Pages

Thursday, May 31, 2012

Bedtime Hell

I knew I was in trouble the minute I picked her up from daycare. Emy took one look at me and let out a heartbreaking wail, "No Mama, no! Buggy ride! Bugggggggggyyyyyyyy riiiiiidddde!" Needless to say, she was not happy to see me. I had interrupted her plan to go on a walk with her teacher and the few   remaining kids.
Thankfully, this was her teachers' first time witnessing the sheer hysteria and stubbornness that my little darling can exude in the midst of a meltdown. Anyone who has raised a toddler, or even come across one in a shopping mall can picture what toddler temper tantrums look like - flailing, kicking, screaming, huge crocodile tears, refusal to be comforted - they're not pretty. Between babysitting, friend's kids, working in a grocery store, day camp, and teaching I'm no stranger to the meltdown.
However, I was completely unprepared for what it feels like when it is your child who is reacting so violently, you are certain she has been taking acting lessons from a young Linda Blair.
What I am noticing about Emy's tantrums is, while (THANKFULLY) they are not frequent, once one occurs, it is very hard for her to react normally to any other adversity for the remainder of the day. So after her cosmic display of disapproval at daycare yesterday, the remainder of the evening was a roller coaster of difficulty.
We both needed a reboot in the form of an early bedtime. I attempted to have her ready for bed by 7:15. Josh's arrival home in the midst of our preparations sent these good intentions out the window. The time Emy and Josh spend together in the evening is so important for the both of them and fills Emy with so much joy that I felt like a giant grouch trying to cut it short in order to get my (at the moment, not-so) crabby daughter to bed early.
8 o'clock rolls around and bedtime routine completed Emy and I head into her room for books and songs. The moment I kissed her goodnight is the exact moment she transformed from overtire toddler to "Somebody Call an Exorcist" nightmare. Hysterical crying, running to her bedroom door, pounding on the walls, ear-shattering screams, heart wrenching cries and sweetly articulated pleas for "One more book?" " Emy potty" and of course, "Daddy!"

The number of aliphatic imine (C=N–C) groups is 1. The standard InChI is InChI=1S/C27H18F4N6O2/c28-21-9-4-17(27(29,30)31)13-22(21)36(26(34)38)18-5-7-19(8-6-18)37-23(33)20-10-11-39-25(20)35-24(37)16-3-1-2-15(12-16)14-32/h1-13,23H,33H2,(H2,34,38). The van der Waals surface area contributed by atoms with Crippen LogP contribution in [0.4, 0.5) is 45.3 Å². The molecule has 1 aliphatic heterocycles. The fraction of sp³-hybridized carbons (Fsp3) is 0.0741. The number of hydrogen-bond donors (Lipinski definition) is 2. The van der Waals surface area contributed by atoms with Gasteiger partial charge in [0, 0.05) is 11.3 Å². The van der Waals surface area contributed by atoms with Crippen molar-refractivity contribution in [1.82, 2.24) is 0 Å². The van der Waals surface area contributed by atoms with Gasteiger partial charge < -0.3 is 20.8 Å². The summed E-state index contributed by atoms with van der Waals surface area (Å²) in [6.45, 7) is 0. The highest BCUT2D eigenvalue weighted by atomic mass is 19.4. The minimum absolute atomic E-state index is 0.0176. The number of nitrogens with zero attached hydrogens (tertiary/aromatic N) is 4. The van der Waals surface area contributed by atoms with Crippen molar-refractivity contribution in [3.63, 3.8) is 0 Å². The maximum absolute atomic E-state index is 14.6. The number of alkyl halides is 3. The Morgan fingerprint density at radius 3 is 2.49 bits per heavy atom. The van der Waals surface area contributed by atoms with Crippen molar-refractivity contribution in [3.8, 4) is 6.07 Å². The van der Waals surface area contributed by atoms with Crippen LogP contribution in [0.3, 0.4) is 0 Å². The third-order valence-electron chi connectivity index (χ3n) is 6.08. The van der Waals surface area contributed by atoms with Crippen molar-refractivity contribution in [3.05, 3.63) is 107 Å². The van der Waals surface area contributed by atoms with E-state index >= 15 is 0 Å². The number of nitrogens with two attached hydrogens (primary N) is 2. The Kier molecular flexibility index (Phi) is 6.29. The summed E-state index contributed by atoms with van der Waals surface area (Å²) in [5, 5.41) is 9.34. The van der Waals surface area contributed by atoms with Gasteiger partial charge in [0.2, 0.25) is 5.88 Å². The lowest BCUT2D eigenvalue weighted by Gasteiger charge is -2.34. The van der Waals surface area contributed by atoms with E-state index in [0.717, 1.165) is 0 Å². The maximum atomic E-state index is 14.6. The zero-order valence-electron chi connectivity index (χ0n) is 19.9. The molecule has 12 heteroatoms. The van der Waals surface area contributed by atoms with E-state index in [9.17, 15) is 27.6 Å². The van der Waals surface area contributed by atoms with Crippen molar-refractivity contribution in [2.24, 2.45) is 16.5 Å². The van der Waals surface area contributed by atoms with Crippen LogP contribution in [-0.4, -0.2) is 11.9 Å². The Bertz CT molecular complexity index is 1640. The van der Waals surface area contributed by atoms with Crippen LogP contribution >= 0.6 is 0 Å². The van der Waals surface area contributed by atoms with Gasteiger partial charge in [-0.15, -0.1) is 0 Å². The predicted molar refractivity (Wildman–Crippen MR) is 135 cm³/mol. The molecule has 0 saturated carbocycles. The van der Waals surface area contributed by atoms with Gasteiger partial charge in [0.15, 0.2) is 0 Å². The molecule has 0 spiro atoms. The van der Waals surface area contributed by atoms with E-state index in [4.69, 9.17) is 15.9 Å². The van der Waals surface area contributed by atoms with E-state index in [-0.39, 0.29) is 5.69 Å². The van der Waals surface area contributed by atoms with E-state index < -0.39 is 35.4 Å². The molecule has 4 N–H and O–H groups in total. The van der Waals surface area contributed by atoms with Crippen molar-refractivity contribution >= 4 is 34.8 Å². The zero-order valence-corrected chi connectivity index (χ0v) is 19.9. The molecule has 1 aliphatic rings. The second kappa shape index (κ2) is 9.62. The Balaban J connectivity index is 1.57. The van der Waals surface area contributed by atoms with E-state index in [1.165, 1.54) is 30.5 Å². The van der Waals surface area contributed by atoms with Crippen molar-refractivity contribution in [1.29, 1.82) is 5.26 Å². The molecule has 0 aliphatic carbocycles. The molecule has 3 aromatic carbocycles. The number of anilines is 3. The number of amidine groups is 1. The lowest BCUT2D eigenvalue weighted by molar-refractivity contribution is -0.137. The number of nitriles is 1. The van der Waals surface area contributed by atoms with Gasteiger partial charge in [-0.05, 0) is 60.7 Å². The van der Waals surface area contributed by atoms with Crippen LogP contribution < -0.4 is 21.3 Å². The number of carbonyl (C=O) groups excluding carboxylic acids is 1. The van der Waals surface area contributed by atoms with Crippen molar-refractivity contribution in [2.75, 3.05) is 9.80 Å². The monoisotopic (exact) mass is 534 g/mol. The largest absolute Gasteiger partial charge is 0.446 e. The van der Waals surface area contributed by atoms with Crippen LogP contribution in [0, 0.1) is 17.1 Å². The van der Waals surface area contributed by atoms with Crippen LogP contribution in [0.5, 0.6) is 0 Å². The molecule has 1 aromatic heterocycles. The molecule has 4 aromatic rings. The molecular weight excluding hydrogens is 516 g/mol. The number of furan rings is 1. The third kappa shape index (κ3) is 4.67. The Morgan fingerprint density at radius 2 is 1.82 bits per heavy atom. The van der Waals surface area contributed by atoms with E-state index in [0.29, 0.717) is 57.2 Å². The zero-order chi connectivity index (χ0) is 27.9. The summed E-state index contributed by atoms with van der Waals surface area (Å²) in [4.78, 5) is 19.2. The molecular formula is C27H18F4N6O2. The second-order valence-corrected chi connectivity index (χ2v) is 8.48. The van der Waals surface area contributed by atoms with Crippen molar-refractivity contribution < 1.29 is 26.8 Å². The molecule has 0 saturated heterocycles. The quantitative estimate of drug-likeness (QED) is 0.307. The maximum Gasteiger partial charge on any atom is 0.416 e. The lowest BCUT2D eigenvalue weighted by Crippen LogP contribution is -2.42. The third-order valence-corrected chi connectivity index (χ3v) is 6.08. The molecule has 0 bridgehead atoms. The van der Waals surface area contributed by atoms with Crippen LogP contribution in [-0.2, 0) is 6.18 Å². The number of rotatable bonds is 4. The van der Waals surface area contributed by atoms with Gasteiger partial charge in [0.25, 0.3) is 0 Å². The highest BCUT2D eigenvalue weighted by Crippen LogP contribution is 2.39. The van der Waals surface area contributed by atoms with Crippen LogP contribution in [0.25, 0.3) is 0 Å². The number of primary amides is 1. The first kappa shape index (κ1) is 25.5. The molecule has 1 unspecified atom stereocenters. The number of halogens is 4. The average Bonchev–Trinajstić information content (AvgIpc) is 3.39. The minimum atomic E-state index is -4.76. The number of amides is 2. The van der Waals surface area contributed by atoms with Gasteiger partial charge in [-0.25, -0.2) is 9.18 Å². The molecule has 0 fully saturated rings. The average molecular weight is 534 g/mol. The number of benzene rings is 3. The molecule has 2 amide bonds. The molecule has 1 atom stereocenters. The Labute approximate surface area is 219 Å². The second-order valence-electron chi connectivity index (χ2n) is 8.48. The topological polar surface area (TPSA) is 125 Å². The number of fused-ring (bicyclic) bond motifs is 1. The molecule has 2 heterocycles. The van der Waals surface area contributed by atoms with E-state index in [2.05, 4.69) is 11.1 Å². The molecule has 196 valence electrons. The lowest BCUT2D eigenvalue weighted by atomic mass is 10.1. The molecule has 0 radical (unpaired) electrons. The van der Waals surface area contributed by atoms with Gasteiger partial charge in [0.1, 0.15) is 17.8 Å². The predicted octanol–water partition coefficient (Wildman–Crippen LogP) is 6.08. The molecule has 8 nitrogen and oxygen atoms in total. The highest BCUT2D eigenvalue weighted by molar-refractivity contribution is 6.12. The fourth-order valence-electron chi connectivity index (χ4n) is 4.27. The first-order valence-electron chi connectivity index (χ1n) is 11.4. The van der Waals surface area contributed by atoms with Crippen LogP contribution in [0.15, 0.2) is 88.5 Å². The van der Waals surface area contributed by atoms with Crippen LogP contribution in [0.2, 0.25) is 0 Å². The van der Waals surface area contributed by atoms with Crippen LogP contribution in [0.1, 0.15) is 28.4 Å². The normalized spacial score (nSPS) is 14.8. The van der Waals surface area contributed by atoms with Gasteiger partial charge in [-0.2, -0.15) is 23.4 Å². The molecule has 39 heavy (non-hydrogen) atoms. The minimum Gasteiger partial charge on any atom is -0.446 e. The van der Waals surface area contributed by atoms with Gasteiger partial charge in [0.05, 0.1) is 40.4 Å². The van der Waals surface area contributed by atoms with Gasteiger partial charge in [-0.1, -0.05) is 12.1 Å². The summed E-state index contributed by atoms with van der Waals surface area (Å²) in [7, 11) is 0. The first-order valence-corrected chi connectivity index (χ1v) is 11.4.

As hard as I tried I couldn't keep it together. Upset, frustrated, and exhausted, I know I only made the situation worse by not remaining calm. As the hours (yes - HOURS!) passed, Josh and I had reached the bottom of  our bag of negotiation tactics - and the end of our patience, I completely lost it.
"THIS ISN'T WORKING! AND DON'T SAY IT'LL BE OKAY, BECAUSE IT WON'T!" hollered  in the general direction of my husband and in full vision of my daughter. After being a reprimand by Josh, I stormed downstairs to the basement for my own time out.
This whole event sent my perfectionist self into a shame-spiral of inadequacy. Emy hasn't "fought" going to bed in several weeks. Sure she'll procrastinate and try and sweet talk her way into staying up later, but she hasn't fought us. And she never fights Josh. Just me. What is it with daughters and fighting their mothers? (I am SO sorry Mom. I take it all back.)
15 or so minutes later Emy and Josh calmly walk downstairs and request my presence. It's bedtime - for all of us. One book, one song, and entwined we all fell asleep in our king-sized bed. Reboot.

How do YOU handle tantrums? Your own or your child's? Which is worse?

1 comment:

  1. The first thing I'm going to say is, I feel your pain. It is so different when you see someone else's child melting down, but when it's your own, you feel helpless.
    A few weeks ago Aleck and I went to his cousin's birthday party. There were about 10 adults (couples) and about 15 kids, ranging from 1yr olds to 11 yr olds. My hubby had to work, so I was solo on this one.
    Aleck fell in the younger category. Of course because he's a boy, he wanted to play with the BIG boys. Within 15 mins of our arrival, Aleck climbed up the play place and slid down the rock wall on his belly, causing a huge scrape down the front from chest to bottom of his belly. This is when the nightmare started for me. Screaming, crying and all that goes with it. He wasn't hurt, just scared. After consoling him, he wanted to go back and play, so I let him. Well he got hurt again right away. so I decided he shouldn't play with the big boys. when he figured out what I was trying to not let him do, it was all he wanted to do. This is when he turned into something out of a horror movie.
    I felt so embarrassed, inadequit, and most of all, the parent who couldn't control her child. As his crying got louder, and his body went stiff, so I couldn't pick him up, the tears began to fill my eyes. I wanted to stay to let him participate in the festivities, but had to finally call it. because I was starting to loose it. So we left. With hardly a goodbye to anyone, we got in the car with him still screaming and crying, and by the time we drove out of sight of the house, I was bawling too. When we finally got home, we were both exhausted and couldn't even manage to unpack the car. We crawled into my bed and fell asleep.
    With all this being said, I have learned that I am the mom and I make the decisions, but that doesn't mean he will always follow them. I remove myself from the situation alot of the time, just so I dont' loose it too. I hope it gets better. I guess this is why I carry kleenex as well as baby wipes. lol

    ReplyDelete